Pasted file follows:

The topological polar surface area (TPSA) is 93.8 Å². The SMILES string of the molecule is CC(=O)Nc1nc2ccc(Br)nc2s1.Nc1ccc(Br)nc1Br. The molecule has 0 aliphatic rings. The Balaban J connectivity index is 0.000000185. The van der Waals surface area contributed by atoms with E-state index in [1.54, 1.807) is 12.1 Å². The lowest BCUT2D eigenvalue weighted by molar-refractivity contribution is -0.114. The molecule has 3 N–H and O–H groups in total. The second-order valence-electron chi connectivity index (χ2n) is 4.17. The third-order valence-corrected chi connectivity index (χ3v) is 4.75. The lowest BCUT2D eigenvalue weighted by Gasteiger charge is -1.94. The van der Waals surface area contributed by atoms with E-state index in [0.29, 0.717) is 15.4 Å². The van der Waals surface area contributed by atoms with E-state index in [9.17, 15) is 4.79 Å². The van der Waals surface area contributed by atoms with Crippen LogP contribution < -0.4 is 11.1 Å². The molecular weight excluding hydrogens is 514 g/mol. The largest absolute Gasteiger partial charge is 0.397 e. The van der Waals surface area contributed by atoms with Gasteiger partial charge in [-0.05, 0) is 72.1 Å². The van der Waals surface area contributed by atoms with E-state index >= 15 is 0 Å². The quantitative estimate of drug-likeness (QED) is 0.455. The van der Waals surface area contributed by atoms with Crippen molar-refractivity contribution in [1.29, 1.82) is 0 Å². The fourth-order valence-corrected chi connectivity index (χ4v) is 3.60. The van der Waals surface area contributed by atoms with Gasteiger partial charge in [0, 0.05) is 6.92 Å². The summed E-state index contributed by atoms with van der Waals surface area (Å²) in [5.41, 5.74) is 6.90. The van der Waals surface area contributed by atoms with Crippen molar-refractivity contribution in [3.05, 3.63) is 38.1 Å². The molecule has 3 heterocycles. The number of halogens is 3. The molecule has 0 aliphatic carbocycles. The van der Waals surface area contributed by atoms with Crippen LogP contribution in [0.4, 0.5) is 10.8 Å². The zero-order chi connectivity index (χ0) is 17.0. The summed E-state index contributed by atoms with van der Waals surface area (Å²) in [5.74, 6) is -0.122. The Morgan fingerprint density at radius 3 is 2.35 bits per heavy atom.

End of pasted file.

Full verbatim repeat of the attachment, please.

The topological polar surface area (TPSA) is 93.8 Å². The SMILES string of the molecule is CC(=O)Nc1nc2ccc(Br)nc2s1.Nc1ccc(Br)nc1Br. The molecule has 0 aliphatic rings. The Balaban J connectivity index is 0.000000185. The van der Waals surface area contributed by atoms with E-state index in [1.54, 1.807) is 12.1 Å². The lowest BCUT2D eigenvalue weighted by molar-refractivity contribution is -0.114. The molecule has 3 N–H and O–H groups in total. The second-order valence-electron chi connectivity index (χ2n) is 4.17. The third-order valence-corrected chi connectivity index (χ3v) is 4.75. The lowest BCUT2D eigenvalue weighted by Gasteiger charge is -1.94. The van der Waals surface area contributed by atoms with E-state index in [0.29, 0.717) is 15.4 Å². The van der Waals surface area contributed by atoms with E-state index in [9.17, 15) is 4.79 Å². The van der Waals surface area contributed by atoms with Crippen LogP contribution < -0.4 is 11.1 Å². The molecular weight excluding hydrogens is 514 g/mol. The largest absolute Gasteiger partial charge is 0.397 e. The van der Waals surface area contributed by atoms with Gasteiger partial charge in [-0.05, 0) is 72.1 Å². The van der Waals surface area contributed by atoms with E-state index >= 15 is 0 Å². The quantitative estimate of drug-likeness (QED) is 0.455. The van der Waals surface area contributed by atoms with Crippen molar-refractivity contribution in [1.29, 1.82) is 0 Å². The fourth-order valence-corrected chi connectivity index (χ4v) is 3.60. The van der Waals surface area contributed by atoms with Gasteiger partial charge in [0, 0.05) is 6.92 Å². The summed E-state index contributed by atoms with van der Waals surface area (Å²) in [5.41, 5.74) is 6.90. The van der Waals surface area contributed by atoms with Crippen molar-refractivity contribution in [3.05, 3.63) is 38.1 Å². The molecule has 3 heterocycles. The number of halogens is 3. The molecule has 0 aliphatic carbocycles. The van der Waals surface area contributed by atoms with Crippen LogP contribution in [0.4, 0.5) is 10.8 Å². The zero-order chi connectivity index (χ0) is 17.0. The summed E-state index contributed by atoms with van der Waals surface area (Å²) in [5.74, 6) is -0.122. The Morgan fingerprint density at radius 3 is 2.35 bits per heavy atom.